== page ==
One of my earliest memories is from Eid-al-Adha. I was 3 years old in Chittagong, Bangladesh. Many people had gathered on my family’s property for the ritual Eid-ul-Adha livestock sacrifice. I remember running into the crowd and peeping out from behind my father’s lungi to see a sacrificed cow scattered across the concrete. His blue silky entrails spilled out. My father scolded me for coming so near. I ran back inside haunted by the reality of where my food comes from.
Fast forward 33 years, let’s just say I want to give my children a lighter introduction to Eid-al-Adha.
I started to research how important animal sacrifice was to the holiday. Prophet Mohammed (PBUH) rarely ate meat and fasted from meat in the days approaching Eid. Yet, slaughtering livestock became a central part of the celebration. In the time of the Prophet there were two things driving that:
- The Eid al-Adha celebration stems from a familiar story in Judaism/Christianity/Islam, the story of Prophet Ibrahim (in Jewish tradition Abraham) and his son, Ishmael (in Jewish tradition Isaac). Ibrahim had a divine vision that God commanded him to sacrifice his beloved son. As he and his son were about to perform the sacrifice the angel Gabriel replaced the son with a ram. 1500 years later, followers of Muhammed symbolically slaughter goat/lamb/beef then serve 1/3 of it for Eid dinner, give 1/3 to friends, and donate 1/3 to the poor.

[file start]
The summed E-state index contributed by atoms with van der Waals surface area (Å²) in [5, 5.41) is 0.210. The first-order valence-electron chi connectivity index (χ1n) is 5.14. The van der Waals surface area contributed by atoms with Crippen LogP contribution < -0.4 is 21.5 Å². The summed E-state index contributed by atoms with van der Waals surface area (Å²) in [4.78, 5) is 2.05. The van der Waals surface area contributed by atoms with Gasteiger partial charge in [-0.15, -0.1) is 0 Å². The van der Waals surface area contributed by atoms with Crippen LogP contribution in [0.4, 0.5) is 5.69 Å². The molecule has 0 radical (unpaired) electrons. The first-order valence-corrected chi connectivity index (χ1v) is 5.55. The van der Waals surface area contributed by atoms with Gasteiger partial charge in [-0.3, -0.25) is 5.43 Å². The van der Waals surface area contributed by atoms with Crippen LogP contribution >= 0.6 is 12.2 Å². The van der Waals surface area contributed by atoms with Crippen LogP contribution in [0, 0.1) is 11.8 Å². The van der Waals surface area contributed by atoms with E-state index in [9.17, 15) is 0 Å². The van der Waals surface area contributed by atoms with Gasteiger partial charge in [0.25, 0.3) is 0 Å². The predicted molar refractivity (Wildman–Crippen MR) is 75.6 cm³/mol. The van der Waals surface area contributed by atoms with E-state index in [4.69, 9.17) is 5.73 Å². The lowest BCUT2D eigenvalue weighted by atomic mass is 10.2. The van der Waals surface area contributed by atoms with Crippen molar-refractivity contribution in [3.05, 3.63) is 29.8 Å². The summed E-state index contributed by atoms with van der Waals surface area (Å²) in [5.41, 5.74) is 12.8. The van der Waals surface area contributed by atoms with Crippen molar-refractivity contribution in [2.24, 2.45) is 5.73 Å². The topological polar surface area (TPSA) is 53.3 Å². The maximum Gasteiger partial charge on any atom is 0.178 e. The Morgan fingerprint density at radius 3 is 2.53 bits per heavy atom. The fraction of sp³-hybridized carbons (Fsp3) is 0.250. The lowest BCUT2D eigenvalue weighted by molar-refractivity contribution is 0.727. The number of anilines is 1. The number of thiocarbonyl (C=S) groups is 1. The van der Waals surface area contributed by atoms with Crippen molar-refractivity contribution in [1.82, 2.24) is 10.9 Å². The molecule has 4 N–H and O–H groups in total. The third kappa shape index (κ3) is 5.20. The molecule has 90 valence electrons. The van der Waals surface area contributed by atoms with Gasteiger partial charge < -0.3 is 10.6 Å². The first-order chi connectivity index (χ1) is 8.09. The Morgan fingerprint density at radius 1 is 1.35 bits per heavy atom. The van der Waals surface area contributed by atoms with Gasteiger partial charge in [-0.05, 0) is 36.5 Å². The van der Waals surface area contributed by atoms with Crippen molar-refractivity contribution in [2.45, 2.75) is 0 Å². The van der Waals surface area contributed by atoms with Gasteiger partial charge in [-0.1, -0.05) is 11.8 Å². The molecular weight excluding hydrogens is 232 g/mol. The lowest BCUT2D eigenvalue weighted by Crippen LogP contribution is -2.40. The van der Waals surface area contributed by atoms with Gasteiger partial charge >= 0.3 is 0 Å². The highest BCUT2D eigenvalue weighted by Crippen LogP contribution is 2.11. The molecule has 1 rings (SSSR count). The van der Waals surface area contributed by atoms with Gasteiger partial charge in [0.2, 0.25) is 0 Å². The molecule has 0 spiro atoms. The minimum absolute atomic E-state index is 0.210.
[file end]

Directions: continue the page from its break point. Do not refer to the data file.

- The tradition of killing a goat/lamb symbolizes that ultimate sacrifice. For a family in 600 AD, killing one of their livestock and then sharing it equally between family, friends, and the poor was a financial sacrifice. A typical sheep was worth $100-$400 U.S. dollars. The faith to sacrifice (something dear) for God is the greatest lesson here. And that the sacrifice strengthens your family, friends, and those less fortunate.
Don’t get me wrong, I love goat biriyani and lamb chops, and it’s even better when you get to share it with family, friends, and those less fortunate. But this year, I am going to start a few new traditions with my family.
1. Feeding the Poor
One of the main tenents of Eid-al-Adha is to feed the poor. Many people send money overseas for the animal to be sacrificed and shared. But sharing food with those less fortunate can also happen closer to home.
- Qurbani Eid Dinner + Food Drive: For those who love to host friends and family for dinner, you can amplify the giving by asking guests to bring food drive items.
- Volunteer To Feed Homeless: Many shelters have volunteer opportunities for people who want to come in and make a meal for the residents. I found one near me in Los Angeles called Homeful.LA.
2. Make A Sacrifice That Strengthens
What I respect the most regarding Prophet Muhammed’s (PBUH) mandate is that the actions strengthened your immediate circle and your greater community. Since we no longer count our wealth in goats/cows.
- Sacrifice What You Like To Do Something Good: To teach my kids “sacrifice” and giving. We are taking a break from television and smartphones on Eid day, to spend time together as a family doing something good.
3. Supporting Those Who Have Completed Hajj
My parents completed the Hajj last year. Alhamdulillah, everything went well for them. If you know someone who made the trip, take this time to celebrate this milestone. Here are a few cute Hajj Mubarak items I found online:
Traditionally, Eid day encompasses putting on a new outfit, attending morning prayers, and then visiting family and friends bearing food and gifts. Which will continue to be traditions in my household.
Peace & Salam,